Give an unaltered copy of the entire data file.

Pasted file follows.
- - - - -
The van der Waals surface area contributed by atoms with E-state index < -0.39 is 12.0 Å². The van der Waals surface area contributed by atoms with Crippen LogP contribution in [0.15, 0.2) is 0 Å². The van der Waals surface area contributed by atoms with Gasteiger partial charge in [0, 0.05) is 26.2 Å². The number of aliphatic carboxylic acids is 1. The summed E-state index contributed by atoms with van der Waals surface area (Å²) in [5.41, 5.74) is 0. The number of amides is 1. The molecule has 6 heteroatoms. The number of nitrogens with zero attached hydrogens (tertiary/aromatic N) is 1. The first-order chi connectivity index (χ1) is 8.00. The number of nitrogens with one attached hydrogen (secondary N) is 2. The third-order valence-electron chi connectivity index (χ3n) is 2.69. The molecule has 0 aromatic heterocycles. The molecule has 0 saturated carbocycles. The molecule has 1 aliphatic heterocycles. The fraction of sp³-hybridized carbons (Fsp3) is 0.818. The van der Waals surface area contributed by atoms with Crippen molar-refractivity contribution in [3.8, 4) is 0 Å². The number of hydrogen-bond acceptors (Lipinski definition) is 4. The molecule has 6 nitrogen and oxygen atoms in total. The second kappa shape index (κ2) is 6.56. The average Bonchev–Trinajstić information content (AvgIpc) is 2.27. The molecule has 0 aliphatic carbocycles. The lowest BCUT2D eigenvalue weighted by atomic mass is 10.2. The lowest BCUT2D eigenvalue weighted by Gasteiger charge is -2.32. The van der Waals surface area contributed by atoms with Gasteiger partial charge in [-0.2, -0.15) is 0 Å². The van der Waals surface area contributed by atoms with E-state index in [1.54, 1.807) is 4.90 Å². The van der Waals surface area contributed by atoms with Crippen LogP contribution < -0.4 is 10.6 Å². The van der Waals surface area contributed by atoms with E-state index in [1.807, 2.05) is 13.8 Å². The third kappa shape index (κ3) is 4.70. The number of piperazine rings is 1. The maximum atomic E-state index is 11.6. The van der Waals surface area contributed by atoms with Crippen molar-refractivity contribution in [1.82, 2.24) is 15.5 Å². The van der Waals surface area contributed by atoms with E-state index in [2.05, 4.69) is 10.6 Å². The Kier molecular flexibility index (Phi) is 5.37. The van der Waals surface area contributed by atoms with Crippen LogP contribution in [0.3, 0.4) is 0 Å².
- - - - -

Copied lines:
The van der Waals surface area contributed by atoms with E-state index < -0.39 is 12.0 Å². The van der Waals surface area contributed by atoms with Crippen LogP contribution in [0.15, 0.2) is 0 Å². The van der Waals surface area contributed by atoms with Gasteiger partial charge in [0, 0.05) is 26.2 Å². The number of aliphatic carboxylic acids is 1. The summed E-state index contributed by atoms with van der Waals surface area (Å²) in [5.41, 5.74) is 0. The number of amides is 1. The molecule has 6 heteroatoms. The number of nitrogens with zero attached hydrogens (tertiary/aromatic N) is 1. The first-order chi connectivity index (χ1) is 8.00. The number of nitrogens with one attached hydrogen (secondary N) is 2. The third-order valence-electron chi connectivity index (χ3n) is 2.69. The molecule has 0 aromatic heterocycles. The molecule has 0 saturated carbocycles. The molecule has 1 aliphatic heterocycles. The fraction of sp³-hybridized carbons (Fsp3) is 0.818. The van der Waals surface area contributed by atoms with Crippen molar-refractivity contribution in [3.8, 4) is 0 Å². The number of hydrogen-bond acceptors (Lipinski definition) is 4. The molecule has 6 nitrogen and oxygen atoms in total. The second kappa shape index (κ2) is 6.56. The average Bonchev–Trinajstić information content (AvgIpc) is 2.27. The molecule has 0 aliphatic carbocycles. The lowest BCUT2D eigenvalue weighted by atomic mass is 10.2. The lowest BCUT2D eigenvalue weighted by Gasteiger charge is -2.32. The van der Waals surface area contributed by atoms with Gasteiger partial charge in [-0.2, -0.15) is 0 Å². The van der Waals surface area contributed by atoms with E-state index in [1.54, 1.807) is 4.90 Å². The van der Waals surface area contributed by atoms with Crippen LogP contribution < -0.4 is 10.6 Å². The van der Waals surface area contributed by atoms with E-state index in [1.807, 2.05) is 13.8 Å². The third kappa shape index (κ3) is 4.70. The number of piperazine rings is 1. The maximum atomic E-state index is 11.6. The van der Waals surface area contributed by atoms with Crippen molar-refractivity contribution in [1.82, 2.24) is 15.5 Å². The van der Waals surface area contributed by atoms with E-state index in [2.05, 4.69) is 10.6 Å². The Kier molecular flexibility index (Phi) is 5.37. The van der Waals surface area contributed by atoms with Crippen LogP contribution in [0.3, 0.4) is 0 Å².